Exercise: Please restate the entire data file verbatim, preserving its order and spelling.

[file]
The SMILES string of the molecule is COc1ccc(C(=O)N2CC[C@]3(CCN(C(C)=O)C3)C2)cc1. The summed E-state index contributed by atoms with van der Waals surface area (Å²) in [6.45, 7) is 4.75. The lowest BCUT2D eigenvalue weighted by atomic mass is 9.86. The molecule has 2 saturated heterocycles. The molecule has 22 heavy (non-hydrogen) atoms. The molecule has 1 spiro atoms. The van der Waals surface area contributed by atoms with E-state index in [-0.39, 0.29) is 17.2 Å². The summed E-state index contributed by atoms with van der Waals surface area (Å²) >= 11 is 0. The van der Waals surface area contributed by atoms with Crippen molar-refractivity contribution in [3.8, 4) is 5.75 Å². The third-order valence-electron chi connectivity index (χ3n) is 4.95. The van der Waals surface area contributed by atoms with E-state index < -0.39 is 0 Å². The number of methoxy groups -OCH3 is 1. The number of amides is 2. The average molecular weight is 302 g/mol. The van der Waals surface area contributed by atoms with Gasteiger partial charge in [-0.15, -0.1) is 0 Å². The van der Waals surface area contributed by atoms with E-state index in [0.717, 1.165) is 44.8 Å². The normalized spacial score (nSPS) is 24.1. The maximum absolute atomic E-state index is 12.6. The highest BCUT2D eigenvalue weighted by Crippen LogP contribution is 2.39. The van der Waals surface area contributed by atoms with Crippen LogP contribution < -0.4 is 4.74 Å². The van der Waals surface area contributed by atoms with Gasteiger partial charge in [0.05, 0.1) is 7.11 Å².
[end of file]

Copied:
The SMILES string of the molecule is COc1ccc(C(=O)N2CC[C@]3(CCN(C(C)=O)C3)C2)cc1. The summed E-state index contributed by atoms with van der Waals surface area (Å²) in [6.45, 7) is 4.75. The lowest BCUT2D eigenvalue weighted by atomic mass is 9.86. The molecule has 2 saturated heterocycles. The molecule has 22 heavy (non-hydrogen) atoms. The molecule has 1 spiro atoms. The van der Waals surface area contributed by atoms with E-state index in [-0.39, 0.29) is 17.2 Å². The summed E-state index contributed by atoms with van der Waals surface area (Å²) >= 11 is 0. The van der Waals surface area contributed by atoms with Crippen molar-refractivity contribution in [3.8, 4) is 5.75 Å². The third-order valence-electron chi connectivity index (χ3n) is 4.95. The van der Waals surface area contributed by atoms with E-state index < -0.39 is 0 Å². The number of methoxy groups -OCH3 is 1. The number of amides is 2. The average molecular weight is 302 g/mol. The van der Waals surface area contributed by atoms with Gasteiger partial charge in [-0.15, -0.1) is 0 Å². The van der Waals surface area contributed by atoms with E-state index in [0.717, 1.165) is 44.8 Å². The normalized spacial score (nSPS) is 24.1. The maximum absolute atomic E-state index is 12.6. The highest BCUT2D eigenvalue weighted by Crippen LogP contribution is 2.39. The van der Waals surface area contributed by atoms with Crippen LogP contribution < -0.4 is 4.74 Å². The van der Waals surface area contributed by atoms with Gasteiger partial charge in [0.05, 0.1) is 7.11 Å².